, M. W. ( 2006 ), ‘ Best Practices in Crisis Communication: An Expert Panel Process ’, Journal of Applied Communication Research , 34 : 3 , 232 – 44 . Sellnow , T. L. and Seeger , M.W. ( 2013 ), Theorizing Crisis Communication ( Chichester

Journal of Humanitarian Affairs
Open Access (free)
Digital Bodies, Data and Gifts
Kristin Bergtora Sandvik

, development, deployment and integration across social fields. Among these are stakeholder groups (such as regulators, civil society representatives, designers, data scientists, tech entrepreneurs and experts in cybersecurity, intellectual property and data-protection law) with differing priorities, values and skillsets, and consequently different approaches to datafication. In the context of fashion, Wissinger (2018: 779) notes that her interviews reveal that ‘a laissez

Journal of Humanitarian Affairs
Dispelling Misconceptions about Sexual Violence against Men and Boys in Conflict and Displacement
Heleen Touquet, Sarah Chynoweth, Sarah Martin, Chen Reis, Henri Myrttinen, Philipp Schulz, Lewis Turner, and David Duriesmith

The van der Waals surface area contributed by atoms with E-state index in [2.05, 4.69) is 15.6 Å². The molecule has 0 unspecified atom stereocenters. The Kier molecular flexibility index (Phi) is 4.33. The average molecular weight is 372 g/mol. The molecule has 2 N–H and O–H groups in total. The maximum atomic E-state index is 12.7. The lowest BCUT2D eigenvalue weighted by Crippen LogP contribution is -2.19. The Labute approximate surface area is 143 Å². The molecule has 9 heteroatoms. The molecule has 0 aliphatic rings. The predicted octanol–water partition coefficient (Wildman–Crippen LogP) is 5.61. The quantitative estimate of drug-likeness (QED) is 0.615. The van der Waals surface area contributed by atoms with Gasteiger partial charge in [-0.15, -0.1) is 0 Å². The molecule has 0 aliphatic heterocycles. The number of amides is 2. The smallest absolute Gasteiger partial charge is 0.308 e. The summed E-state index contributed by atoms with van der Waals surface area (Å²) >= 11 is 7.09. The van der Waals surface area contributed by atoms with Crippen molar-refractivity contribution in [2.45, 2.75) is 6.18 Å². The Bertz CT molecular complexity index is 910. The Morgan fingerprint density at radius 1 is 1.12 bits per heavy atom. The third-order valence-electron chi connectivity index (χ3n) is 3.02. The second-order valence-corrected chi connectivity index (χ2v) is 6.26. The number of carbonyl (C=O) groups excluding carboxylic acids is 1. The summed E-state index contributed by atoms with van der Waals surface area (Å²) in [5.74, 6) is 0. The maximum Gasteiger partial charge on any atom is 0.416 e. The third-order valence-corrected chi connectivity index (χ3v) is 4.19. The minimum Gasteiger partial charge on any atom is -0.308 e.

, H. ( 2019 ), Ignoring Male Victims of Sexual Violence in Conflict Is Short-Sighted and Wrong , Chatham House , 10 January , (accessed 18 July 2020 ). Gray , H. and Stern

Journal of Humanitarian Affairs
Experts and the development of the British Caribbean, 1940–62
Author: Sabine Clarke

This book produces a major rethinking of the history of development after 1940 through an exploration of Britain’s ambitions for industrialisation in its Caribbean colonies. Industrial development is a neglected topic in histories of the British Colonial Empire, and we know very little of plans for Britain’s Caribbean colonies in general in the late colonial period, despite the role played by riots in the region in prompting an increase in development spending. This account shows the importance of knowledge and expertise in the promotion of a model of Caribbean development that is best described as liberal rather than state-centred and authoritarian. It explores how the post-war period saw an attempt by the Colonial Office to revive Caribbean economies by transforming cane sugar from a low-value foodstuff into a lucrative starting compound for making fuels, plastics and medical products. In addition, it shows that as Caribbean territories moved towards independence and America sought to shape the future of the region, scientific and economic advice became a key strategy for the maintenance of British control of the West Indian colonies. Britain needed to counter attempts by American-backed experts to promote a very different approach to industrial development after 1945 informed by the priorities of US foreign policy.

Philosophical lessons from lockdown